Twins 6, Brewers 4: Josh Willingham stays hot, hitting a three-run homer. Since coming off the DL on May 26 he’s hit four of ’em. Also: a dude fell the hell out of a TGI Friday’s and into the bullpen, so that was special.

Diamondbacks 4, Rockies 2: Back to back homers for Nick Evans and Chris Owings. Evans was filling in for Paul Goldschmidt, who was given the night off. It was Evans’ first homer since 2011.

White Sox 4, Dodgers 1: Jose Abreu went deep again and drove in three overall. Hector Noesi got his first win in 19 starts.

Pirates 4, Padres 1: Neil Walker and Pedro Alvarez hit two-run homers and Gerrit Cole and four relievers combined to allow one run. A day after a nine-inning game between these two teams lasted over four hours, this one was done in 2:43.

MLB may introduce “tacky” baseballs in 2018

ST. LOUIS, MO - APRIL 25: Baseballs sit in the St. Louis Cardinals dugout prior to a game between the Pittsburgh Pirates and the St. Louis Cardinals at Busch Stadium on April 25, 2014 in St. Louis, Missouri. (Photo by David Welker/Getty Images)
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Jeff Passan of Yahoo has an interesting report today. MLB and Rawlings are developing a new baseball. It will have a tacky surface on the leather, allowing pitchers to get a better grip without having to resort to sunscreen and rosin and pine tar and stuff. Substances which, in theory, are for grip but which are really used by pitchers to doctor the ball, with MLB and opposing hitters mostly looking the other way.

They tested the new balls in the Arizona Fall League last year and Passan talks to a couple of the pitchers who used the ball. More testing would be required, though, so we’re not likely to see the new balls until at least 2018.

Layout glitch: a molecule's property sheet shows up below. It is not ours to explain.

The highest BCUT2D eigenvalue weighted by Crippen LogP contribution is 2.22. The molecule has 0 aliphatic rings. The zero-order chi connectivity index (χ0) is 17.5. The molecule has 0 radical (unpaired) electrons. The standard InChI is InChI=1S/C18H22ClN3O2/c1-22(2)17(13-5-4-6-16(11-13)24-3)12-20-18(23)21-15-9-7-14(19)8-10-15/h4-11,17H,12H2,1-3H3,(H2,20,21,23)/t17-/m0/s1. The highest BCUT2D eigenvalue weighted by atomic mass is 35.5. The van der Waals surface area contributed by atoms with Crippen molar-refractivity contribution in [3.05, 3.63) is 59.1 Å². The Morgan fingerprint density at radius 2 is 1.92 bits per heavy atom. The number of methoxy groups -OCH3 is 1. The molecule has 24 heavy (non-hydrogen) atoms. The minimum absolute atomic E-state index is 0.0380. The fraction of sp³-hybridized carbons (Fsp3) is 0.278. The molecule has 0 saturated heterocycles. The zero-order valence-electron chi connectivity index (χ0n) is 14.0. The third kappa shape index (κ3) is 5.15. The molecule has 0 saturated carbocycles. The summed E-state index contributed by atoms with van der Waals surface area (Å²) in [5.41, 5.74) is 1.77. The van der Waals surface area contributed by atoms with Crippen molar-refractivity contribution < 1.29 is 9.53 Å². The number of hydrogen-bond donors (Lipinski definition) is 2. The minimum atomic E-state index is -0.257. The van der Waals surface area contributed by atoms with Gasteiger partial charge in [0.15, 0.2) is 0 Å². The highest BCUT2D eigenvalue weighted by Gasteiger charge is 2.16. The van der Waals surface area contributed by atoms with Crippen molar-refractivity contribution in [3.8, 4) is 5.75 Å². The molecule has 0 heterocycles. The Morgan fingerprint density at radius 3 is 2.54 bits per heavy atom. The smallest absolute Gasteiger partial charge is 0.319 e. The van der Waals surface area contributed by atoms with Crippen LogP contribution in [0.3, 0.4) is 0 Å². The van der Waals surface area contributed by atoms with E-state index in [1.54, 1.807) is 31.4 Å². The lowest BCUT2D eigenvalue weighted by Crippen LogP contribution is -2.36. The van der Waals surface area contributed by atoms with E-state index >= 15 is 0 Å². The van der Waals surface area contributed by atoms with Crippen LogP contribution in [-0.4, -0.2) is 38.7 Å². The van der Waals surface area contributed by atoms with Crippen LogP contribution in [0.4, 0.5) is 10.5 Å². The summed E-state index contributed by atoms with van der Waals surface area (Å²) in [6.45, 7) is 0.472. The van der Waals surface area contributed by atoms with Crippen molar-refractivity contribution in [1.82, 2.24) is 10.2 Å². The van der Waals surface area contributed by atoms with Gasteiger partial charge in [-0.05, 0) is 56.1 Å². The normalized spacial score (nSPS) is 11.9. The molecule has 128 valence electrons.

As you know, baseball players love change, so I’m sure we won’t hear another thing about the ball and its introduction will go off seamlessly.

Wait. It’ll still have seams. You know what I mean.

Here we go: Tim Tebow reports to Mets camp

PORT ST. LUCIE, FL - SEPTEMBER 20: Tim Tebow #15 of the New York Mets speaks at a press conference after a work out at an instructional league day at Tradition Field on September 20, 2016 in Port St. Lucie, Florida. (Photo by Rob Foldy/Getty Images)
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The first few days of spring training have been pretty quiet. Guys are going about their business and games are being played, but we haven’t had any news or controversy or silliness or anything fun like that. That’s about to change, however, as Tim Tebow has arrived at Mets camp.

Tebow, a non-roster invite, arrived at the Mets facility in Port St. Lucie, Florida this morning and, unlike every other non-roster invite, had a press conference. You may be surprised to learn that he’s in great shape, is excited to get going and wants to improve steadily each day.

The plan for Tebow is to be a part of the minor league camp, not the major league one, so he’s not going to be as visible at workouts as you might expect. He will be playing in some major league spring training games, however, at least until we get deeper into spring training, after which you’d assume that veterans and players with a real shot of making the big club will play longer.

In the meantime, you can buy Tebow shirts. But not Curtis Granderson ones, it seems: